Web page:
I cringe every time I see a parent elbow a college-aged child into a STEM major. It’s not just that I received the brunt of a parental elbow myself. By the end of my sophomore year in college, when I wanted to change my major from government to history and shift my career plan from law to earning a history PhD, I was jabbed by my mother who tended to see her kids as assets, their accomplishments chips in an imaginary poker game with her sister, sisters-in-law, and friends. For her, a law degree had more snob appeal. (Since in retrospect the PhD might not have been the best choice either, no harm, no foul.)
What bothers me most about the STEM elbowers, however, is that they miss the point of college. There’s nothing wrong about majoring in a STEM area, if that’s where your passion lies. But everyone needs to remember that college is not a vocational school. College is about becoming well-rounded, learning about the world, broadening your horizons, and figuring out who you are and who you can be. If the past few months have taught nothing, they’ve taught that democracy is fragile and that it depends upon a well-educated populace.
I spent the winter of my senior year in high school certain that I would be matriculating at Yale the following fall. That December, Yale had informed me that I was a probable admission. Harvard was on the fence and told me that it would only possibly admit me. When the official acceptances arrived on April 1, the Harvard envelope was AWOL. I made some plans to hang out with a current Yale freshman from my home town. On Monday a beat-up fat envelope arrived from Cambridge, Massachusetts. Everyone I talked to advised me to opt for the crimson over the bulldog. A kindly teacher who had mentored me throughout high school told me that I would do well at both places but I would end up married if I attended Harvard. I held out for another week, still smarting a little from Harvard’s coyness.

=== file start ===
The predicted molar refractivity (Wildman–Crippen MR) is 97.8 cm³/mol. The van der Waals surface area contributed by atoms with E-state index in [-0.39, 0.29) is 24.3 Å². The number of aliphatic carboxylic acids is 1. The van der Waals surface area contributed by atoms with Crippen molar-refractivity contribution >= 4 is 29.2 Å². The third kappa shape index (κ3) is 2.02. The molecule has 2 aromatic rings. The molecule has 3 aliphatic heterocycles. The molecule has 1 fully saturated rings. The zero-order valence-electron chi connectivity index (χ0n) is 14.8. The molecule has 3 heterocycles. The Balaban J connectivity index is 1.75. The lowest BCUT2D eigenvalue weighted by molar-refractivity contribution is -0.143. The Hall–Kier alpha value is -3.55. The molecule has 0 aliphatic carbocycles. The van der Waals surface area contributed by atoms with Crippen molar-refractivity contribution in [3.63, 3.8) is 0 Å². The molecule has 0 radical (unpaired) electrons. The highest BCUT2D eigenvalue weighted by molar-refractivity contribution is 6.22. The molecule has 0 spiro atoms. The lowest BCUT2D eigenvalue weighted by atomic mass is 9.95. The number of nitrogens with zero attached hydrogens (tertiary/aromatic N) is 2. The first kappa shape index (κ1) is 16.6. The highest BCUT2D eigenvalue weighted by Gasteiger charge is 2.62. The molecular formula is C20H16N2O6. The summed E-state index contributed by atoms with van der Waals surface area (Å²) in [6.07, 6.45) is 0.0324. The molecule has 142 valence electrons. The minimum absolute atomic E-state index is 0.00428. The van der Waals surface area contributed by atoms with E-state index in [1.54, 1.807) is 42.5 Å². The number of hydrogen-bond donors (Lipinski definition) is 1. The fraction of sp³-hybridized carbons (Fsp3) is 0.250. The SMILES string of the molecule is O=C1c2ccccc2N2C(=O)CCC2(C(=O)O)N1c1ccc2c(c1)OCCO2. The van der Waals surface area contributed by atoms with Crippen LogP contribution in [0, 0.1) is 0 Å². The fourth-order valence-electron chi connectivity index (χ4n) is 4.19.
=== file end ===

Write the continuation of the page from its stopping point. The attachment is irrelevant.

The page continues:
I arrived in Cambridge scared on so many levels. It was the first time I had been away from home for more than a weekend. Like everyone else, I believed myself to be the dumbest one there.
But I quickly became intoxicated from the aura of intellect that suffused everything Harvard. In high school, like all nerds, I lived on the outskirts, socializing on the fringes. In part, that’s because non-nerds exist on a different wavelength, have different interests and priorities. It’s also because nerds are oblivious. When your nose is planted in a book, you don’t see or hear the social cues that make for smooth exchanges. You don’t even comprehend their value. Harvard was a confidence boost. Everyone I encountered was a nerd to one degree or another. There’s no such thing as a square peg when all the pegs are square. I acquired a feeling of belonging, as if I had become a member of an exclusive club to which few members of my high school had been invited. I began to shed the self-absorption of nerdliness, not all at once, but Harvard set me on the path. I learned that the friends whom I liked the most were givers, listeners, people who volunteered to help out without having to be asked, who turned up with chicken soup whenever someone was sick. I had good role models for the first time and have been fortunate to have been able to surround myself with good people ever since.